This is not nostalgia, and I never look back to find the good old days. Good whole days are here in front of us, and there is a lot to do. Assuming that the afterlife is not what pastors imagine, Manley, Shearer, Becky, Dobson, Caven, and the myriad labour leaders who fought for workers' rights after Bustamante, Norman Manley, and Thossy Kelly in the post-1952 period must be writhing in their graves over what has become of their legacy.
Today, tens of thousands of workers are labouring under disguised contracts, where they are bona fide workers but are given uniforms, strict hours of work, tools, and everything that says that they are workers, except a lying employer. And Government and the Opposition know this. Union membership is at an all-time low, and despite the amendment to the LRIDA in 2010, which gives access to the Industrial Disputes Tribunal (IDT) to non-unionised single workers, one has to be a worker not a contractor to take a matter there.
Manley's PNP seemed to have forgotten him, and even his foundation is just that a foundation and facade but a non-funded edifice. Indeed, for the first time since 1952, there is no NWU or UCASE officer in either of the Houses of Parliament. And never mind the University and Allied Workers' Union's (UAWU) Senator Lambert Brown; he has no locus standi in the party as union arm, although he could easily take the place of the two PNP union heads by himself.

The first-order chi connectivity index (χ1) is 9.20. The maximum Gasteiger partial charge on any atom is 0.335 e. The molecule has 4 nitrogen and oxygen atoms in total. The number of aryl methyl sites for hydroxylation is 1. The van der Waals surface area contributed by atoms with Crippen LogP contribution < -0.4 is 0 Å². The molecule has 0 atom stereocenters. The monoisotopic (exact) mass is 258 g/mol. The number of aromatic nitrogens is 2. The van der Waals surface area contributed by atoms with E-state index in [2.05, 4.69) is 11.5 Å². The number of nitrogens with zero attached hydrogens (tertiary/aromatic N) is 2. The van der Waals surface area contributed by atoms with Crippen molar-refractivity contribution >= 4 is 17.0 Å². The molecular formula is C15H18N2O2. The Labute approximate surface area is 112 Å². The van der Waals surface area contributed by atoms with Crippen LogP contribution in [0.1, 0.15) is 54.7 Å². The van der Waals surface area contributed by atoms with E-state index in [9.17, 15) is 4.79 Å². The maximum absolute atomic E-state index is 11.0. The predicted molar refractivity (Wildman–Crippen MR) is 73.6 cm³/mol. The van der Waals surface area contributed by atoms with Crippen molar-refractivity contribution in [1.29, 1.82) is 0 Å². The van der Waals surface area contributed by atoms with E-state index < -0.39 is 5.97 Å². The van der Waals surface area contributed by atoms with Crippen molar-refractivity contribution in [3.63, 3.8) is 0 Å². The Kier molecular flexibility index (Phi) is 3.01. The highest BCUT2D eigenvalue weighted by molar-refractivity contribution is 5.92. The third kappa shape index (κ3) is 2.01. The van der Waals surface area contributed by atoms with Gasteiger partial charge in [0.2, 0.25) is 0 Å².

And despite Nelson disappearing and blending into the shadows, the BITU's president general, Kavan Gayle, is a big man in the Senate, keeping the tradition. Furthermore, Spencer is in the House of Representatives and the Ministry of Finance. Topping the list is the most powerful man in parliament, the indefatigable Charles, bedecked in his anachronistic wig that got soiled on the Ark. Now, the JLP has more labour leaders in its labour party.
Nevertheless, will this mean a more labour-sensitive government? Its $1.5-million tax break has ignored those already below the $592,800 threshold, and unless Audley Shaw is as accurate as he was in 2008 when he said that the global economic crisis will not affect us adversely, the recent devaluation to US$1:00=J$125:00 will make us froth before we catch wind of it.
Trade unions have typically ignored the lowest categories of workers. Can the parliamentary unionists keep Shaw honest and hold him to no more new taxes? Can some miracle work against the historical evidence that devaluation invariably makes local and imported goods more expensive?
And tell me that the economics book, and research are wrong, that without increased productivity and growth, more money in the hands of lower -middle and middle-class workers won't make the price of flour and salt fish more expensive. Dig up the bauxite research and see what happened to agricultural workers when that happened in the 1960s.
Tomorrow is Labour Day. What can the workers expect?
- Dr Orville Taylor, senior lecturer in sociology at the UWI and a radio talk-show host, is the author of 'Broken Promises, Hearts and Pockets'. Email feedback to firstname.lastname@example.org and tayloronblackline